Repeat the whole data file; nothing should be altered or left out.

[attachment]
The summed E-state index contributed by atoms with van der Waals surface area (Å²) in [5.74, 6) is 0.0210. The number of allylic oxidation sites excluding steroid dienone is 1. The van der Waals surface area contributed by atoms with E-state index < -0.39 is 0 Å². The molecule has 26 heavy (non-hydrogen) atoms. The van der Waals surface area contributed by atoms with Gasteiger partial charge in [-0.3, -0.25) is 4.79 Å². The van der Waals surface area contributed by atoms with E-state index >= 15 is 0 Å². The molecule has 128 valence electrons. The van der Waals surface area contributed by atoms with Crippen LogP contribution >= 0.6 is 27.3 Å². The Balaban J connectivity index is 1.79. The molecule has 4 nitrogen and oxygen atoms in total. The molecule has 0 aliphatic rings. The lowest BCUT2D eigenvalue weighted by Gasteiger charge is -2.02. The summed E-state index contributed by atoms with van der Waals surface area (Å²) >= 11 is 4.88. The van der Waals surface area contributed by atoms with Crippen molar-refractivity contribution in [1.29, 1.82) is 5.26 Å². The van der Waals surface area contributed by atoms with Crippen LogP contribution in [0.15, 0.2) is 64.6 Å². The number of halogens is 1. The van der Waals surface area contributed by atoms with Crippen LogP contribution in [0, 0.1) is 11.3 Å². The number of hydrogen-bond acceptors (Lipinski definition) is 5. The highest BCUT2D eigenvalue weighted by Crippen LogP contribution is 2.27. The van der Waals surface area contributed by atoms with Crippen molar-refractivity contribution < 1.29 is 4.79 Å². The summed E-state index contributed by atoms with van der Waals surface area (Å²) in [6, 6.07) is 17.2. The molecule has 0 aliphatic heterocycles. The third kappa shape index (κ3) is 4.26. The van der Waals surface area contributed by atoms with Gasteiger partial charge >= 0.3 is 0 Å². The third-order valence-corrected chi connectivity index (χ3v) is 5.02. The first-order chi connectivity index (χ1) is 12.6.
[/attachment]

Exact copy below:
The summed E-state index contributed by atoms with van der Waals surface area (Å²) in [5.74, 6) is 0.0210. The number of allylic oxidation sites excluding steroid dienone is 1. The van der Waals surface area contributed by atoms with E-state index < -0.39 is 0 Å². The molecule has 26 heavy (non-hydrogen) atoms. The van der Waals surface area contributed by atoms with Gasteiger partial charge in [-0.3, -0.25) is 4.79 Å². The van der Waals surface area contributed by atoms with E-state index >= 15 is 0 Å². The molecule has 128 valence electrons. The van der Waals surface area contributed by atoms with Crippen LogP contribution >= 0.6 is 27.3 Å². The Balaban J connectivity index is 1.79. The molecule has 4 nitrogen and oxygen atoms in total. The molecule has 0 aliphatic rings. The lowest BCUT2D eigenvalue weighted by Gasteiger charge is -2.02. The summed E-state index contributed by atoms with van der Waals surface area (Å²) >= 11 is 4.88. The van der Waals surface area contributed by atoms with Crippen molar-refractivity contribution in [1.29, 1.82) is 5.26 Å². The van der Waals surface area contributed by atoms with Crippen LogP contribution in [0.15, 0.2) is 64.6 Å². The number of halogens is 1. The van der Waals surface area contributed by atoms with Crippen LogP contribution in [0, 0.1) is 11.3 Å². The number of hydrogen-bond acceptors (Lipinski definition) is 5. The highest BCUT2D eigenvalue weighted by Crippen LogP contribution is 2.27. The van der Waals surface area contributed by atoms with Crippen molar-refractivity contribution < 1.29 is 4.79 Å². The summed E-state index contributed by atoms with van der Waals surface area (Å²) in [6, 6.07) is 17.2. The molecule has 0 aliphatic heterocycles. The third kappa shape index (κ3) is 4.26. The van der Waals surface area contributed by atoms with Gasteiger partial charge >= 0.3 is 0 Å². The third-order valence-corrected chi connectivity index (χ3v) is 5.02. The first-order chi connectivity index (χ1) is 12.6.